What to watch out for in the Australian Grand Prix

By on Saturday, March 26, 2011

The Australian Grand Prix heralds a new era in Formula One, with the introduction of the DRS and the return of KERS. Here's what to look out for during tomorrow's race.

Battle at the front

  • McLaren's pace has certainly surprised everyone, with Hamilton lining up 2nd and Button behind him. There is a fear though that if Hamilton can't pass Vettel at the start then it's race over. Even if he does pass him - and no polesitter at Melbourne has relinquished the lead into Turn 1 since 2001 - it won't be a simple task. McLaren's reliability is still uncertain and the RB7 is on rails. Webber's best result here is 5th in 2002 and 2005 and will be looking to improve his dismal home record.

What can Ferrari do?

  • Pre-season, the bets were on Ferrari being closest to Red Bull. Whilst the team has rarely excelled at Albert Park in recent years, it hasn't been a good weekend so far. Alonso is 5th, 1.4s off the pace with Massa 8th having struggled around the street circuit. Alonso is aiming for the podium, but he went from 24th to 4th here last year.

Contrasting Renault fortunes

  • Petrov lines up 6th with Heidfeld in 18th. If the Russian can stay out of trouble and finish in the points, it will certainly be a great result for him. Heidfeld coming through the field could be one to watch.

Turn One

  • A combination of excitement after a long off-season as well as the layout of the first section means that the chance of a Turn 1 collision is high at Albert Park. Fisichella flew in 2008, Webber was spun in 2009 whilst Alonso & Schumacher came together last year. Not to mention Ralf Schumacher going flying in 2002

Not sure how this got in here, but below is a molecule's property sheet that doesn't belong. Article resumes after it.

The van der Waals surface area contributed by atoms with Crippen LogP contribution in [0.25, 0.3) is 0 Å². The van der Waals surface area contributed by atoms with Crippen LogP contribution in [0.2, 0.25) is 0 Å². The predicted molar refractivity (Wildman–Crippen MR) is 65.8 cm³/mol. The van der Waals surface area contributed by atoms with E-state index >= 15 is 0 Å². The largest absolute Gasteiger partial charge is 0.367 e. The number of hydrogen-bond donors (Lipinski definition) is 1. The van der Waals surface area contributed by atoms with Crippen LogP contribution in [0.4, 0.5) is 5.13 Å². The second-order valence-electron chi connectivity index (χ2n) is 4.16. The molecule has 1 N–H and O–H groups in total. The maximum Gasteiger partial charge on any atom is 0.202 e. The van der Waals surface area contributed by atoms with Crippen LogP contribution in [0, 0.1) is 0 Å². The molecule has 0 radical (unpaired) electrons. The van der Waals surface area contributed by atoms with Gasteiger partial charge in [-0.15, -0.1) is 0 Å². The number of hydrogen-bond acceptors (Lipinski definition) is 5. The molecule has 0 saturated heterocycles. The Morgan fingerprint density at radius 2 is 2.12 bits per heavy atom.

The tyres

  • The reality is that no-one really knows what will happen. There may be 2 stops, 3 stops or perhaps even 4.


  • The DRS claimed its first victim in qualifying when Adrian Sutil used his prematurely and spun. In the race it will only be allowed if a driver is within a second of the car ahead at Turn 14, after 2 laps of the race. It may be interesting to see how much - if any - it helps overtaking. KERS is back and an interesting speculation is emerging over whether Red Bull has a 'start only' system which means they will only use KERS at the start.

It's going to be a cracking 58 laps.

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